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PLANETS are excited to share the news that University Hospital Southampton have secured £200,000 funding from the Robert White Trust for a research project that aims to gain a better understanding of NET biology which may lead to a greater range of treatment options for patients with this rare disease.


Robert White was a former patient of Dr Mike Bayne’s at Poole Hospital who sadly died from pancreatic neuroendocrine cancer who left a large Legacy in recognition of the care he had received as an NHS patient to be used to improve the management of cancer for patients in Dorset. He was frustrated by the relative lack of research in the field of neuroendocrine tumours and this project is absolutely in keeping with his wishes to improve our understanding of this disease leading to improvements in treatment. His legacy amounts to at Trust of more than 9 million pounds which in addition to this project has so far funded a Neuroendocrine Specialist nurse for Dorset, enabled the development of the Radiotherapy satellite unit in West Dorset and the setting up of the PET scanner in Poole hospital in addition to numerous other projects.


The team at Southampton, led by Dr Judith Cave, are embarking on a project to improve understanding of the molecular, immunological and genetic features associated with NET dissemination, prognosis and response to treatment. There are 3 key reasons why they are doing this and felt that PLANETS supporters would be interested to read the details:


1. Because NETs are rare, there is a lack of large head-to-head clinical trials comparing treatment strategies, e.g. chemotherapy vs everolimus. The primary treatment for Grade 1 and Grade 2 NETs is surgery, and long-acting octreotide, radiolabelled octreotide (Peptide Receptor Radionucleotide Therapy or PRRT), chemotherapy and tyrosine kinase inhibitors or mTOR inhibitors can also be considered. Efforts have been made to identify which treatment out of the many options is most likely to benefit any particular patient. It seems likely that there will be a way to identify patients who will benefit from molecularly targeted agents such as everolimus, since the target (mTOR) is known, but as yet there are no evidence-based methods for selecting particular treatments. NETs with a higher proliferation rate are traditionally considered to be more likely to respond to chemotherapy, and proliferation rate can be conveniently estimated from a biopsy using an immunohistochemical stain called Ki-67. However it has been shown that while proliferation and response are correlated, there is wide variation in responses even for patients with similar Ki-67 or proliferation index. Ki-67 alone is not sufficient to select patients for chemotherapy. Evidence to guide treatment selection is urgently needed.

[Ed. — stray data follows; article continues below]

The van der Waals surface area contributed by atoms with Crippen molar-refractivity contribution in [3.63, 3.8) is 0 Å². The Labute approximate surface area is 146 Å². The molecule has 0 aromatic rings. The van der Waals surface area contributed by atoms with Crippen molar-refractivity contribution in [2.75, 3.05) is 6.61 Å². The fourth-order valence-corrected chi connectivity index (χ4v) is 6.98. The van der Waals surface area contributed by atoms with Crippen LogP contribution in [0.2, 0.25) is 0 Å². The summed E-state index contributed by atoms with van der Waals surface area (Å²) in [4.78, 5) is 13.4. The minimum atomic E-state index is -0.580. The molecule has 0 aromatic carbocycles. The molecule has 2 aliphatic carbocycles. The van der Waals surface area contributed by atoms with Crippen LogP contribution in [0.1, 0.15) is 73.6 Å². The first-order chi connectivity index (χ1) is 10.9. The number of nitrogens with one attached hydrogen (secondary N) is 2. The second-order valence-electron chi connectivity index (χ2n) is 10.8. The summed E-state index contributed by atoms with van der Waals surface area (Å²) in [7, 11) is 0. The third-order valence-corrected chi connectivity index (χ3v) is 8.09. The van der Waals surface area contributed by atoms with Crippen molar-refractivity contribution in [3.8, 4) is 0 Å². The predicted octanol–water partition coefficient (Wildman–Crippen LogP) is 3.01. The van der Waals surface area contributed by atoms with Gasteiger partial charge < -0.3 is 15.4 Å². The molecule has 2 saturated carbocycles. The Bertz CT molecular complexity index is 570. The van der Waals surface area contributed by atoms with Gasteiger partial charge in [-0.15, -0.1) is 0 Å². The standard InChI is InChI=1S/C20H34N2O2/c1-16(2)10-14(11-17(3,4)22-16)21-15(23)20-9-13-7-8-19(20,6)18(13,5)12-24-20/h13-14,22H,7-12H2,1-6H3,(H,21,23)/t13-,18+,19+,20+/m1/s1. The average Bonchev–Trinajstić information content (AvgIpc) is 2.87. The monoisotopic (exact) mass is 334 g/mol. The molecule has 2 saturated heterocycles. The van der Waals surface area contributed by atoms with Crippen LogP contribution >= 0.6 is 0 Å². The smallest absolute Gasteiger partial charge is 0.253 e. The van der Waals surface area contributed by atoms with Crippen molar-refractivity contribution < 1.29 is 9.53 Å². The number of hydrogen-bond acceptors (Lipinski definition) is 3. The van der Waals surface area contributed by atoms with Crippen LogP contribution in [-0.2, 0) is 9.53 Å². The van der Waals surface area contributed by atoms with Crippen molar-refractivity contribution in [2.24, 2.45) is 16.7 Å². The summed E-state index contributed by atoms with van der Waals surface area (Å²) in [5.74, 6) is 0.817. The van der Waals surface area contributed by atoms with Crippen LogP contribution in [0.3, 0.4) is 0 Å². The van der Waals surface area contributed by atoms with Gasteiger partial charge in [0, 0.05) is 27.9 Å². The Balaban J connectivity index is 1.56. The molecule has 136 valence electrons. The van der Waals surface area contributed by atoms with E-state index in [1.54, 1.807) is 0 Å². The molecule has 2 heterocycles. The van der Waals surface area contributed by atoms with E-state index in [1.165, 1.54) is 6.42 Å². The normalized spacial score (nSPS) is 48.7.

2. Despite sharing biological features, NETs are a very heterogeneous group of tumours and therefore require sub-classification. NETs most commonly arise in the bowel, pancreas or lung, but they can also be found in the skin, thymus and other sites. They can be broadly classified into foregut, midgut or hindgut NETs. NETs are further classified by tumour grade 1-3, and the grade is perhaps the most highly prognostically significant factor (see below). NETs are also sub-classified into functioning and non-functioning tumours. We need to improve our ability to prognosticate accurately for patients with NETs, i.e. to try to predict which patients will need treatment in the future, and when.


3. A better understanding of NET biology may lead to a greater range of treatment options for patients with this rare disease, for example immunotherapy. Immunotherapy has not been trialed in NETs at the current time, but is showing great promise in other tumour types. If through research we could identify a sub-group of NETs that were immunologically suitable for treatment then this would an important breakthrough.


There are two parts to the study:


Part A: To study archival tissue in consort with clinical data from our NET patients, to develop a molecular classification for NETs


Part B: To collect fresh tissue from tumour and healthy tissue, and blood samples, to perform testing including immune profiling and single cell sequencing to further explore specific hypotheses identified from Part A.


This is an observational study. Patients treated in the Wessex NET group, both now and in the past, will be considered for inclusion. Inclusion in this research will not have an impact on patients’ clinical treatment. The research will take place in the laboratory on tissue samples. We have been prospectively collecting consent on our hospital consent forms from NET patients over the last ten years to archive any remaining material from diagnostic or treatment procedures. Any tissue that has been previously stored or archived can be used for the study provided that the patient granted consent at the time the sample was taken. For new patients in the future, we will consent them in advance. We will be asking permission to used an un-needed tissues, and to take an extra blood sample. Before taking any fresh tissue, or any blood samples, suitable patients will be identified by the NET multidisciplinary team and will be approached by their treating clinician in advance of any biopsy or operative procedure. They will be given the invitation letter or consent form to read and consider.


We shall endeavour to update you on every stage of the research as we receive the information.


How the money raised is spent

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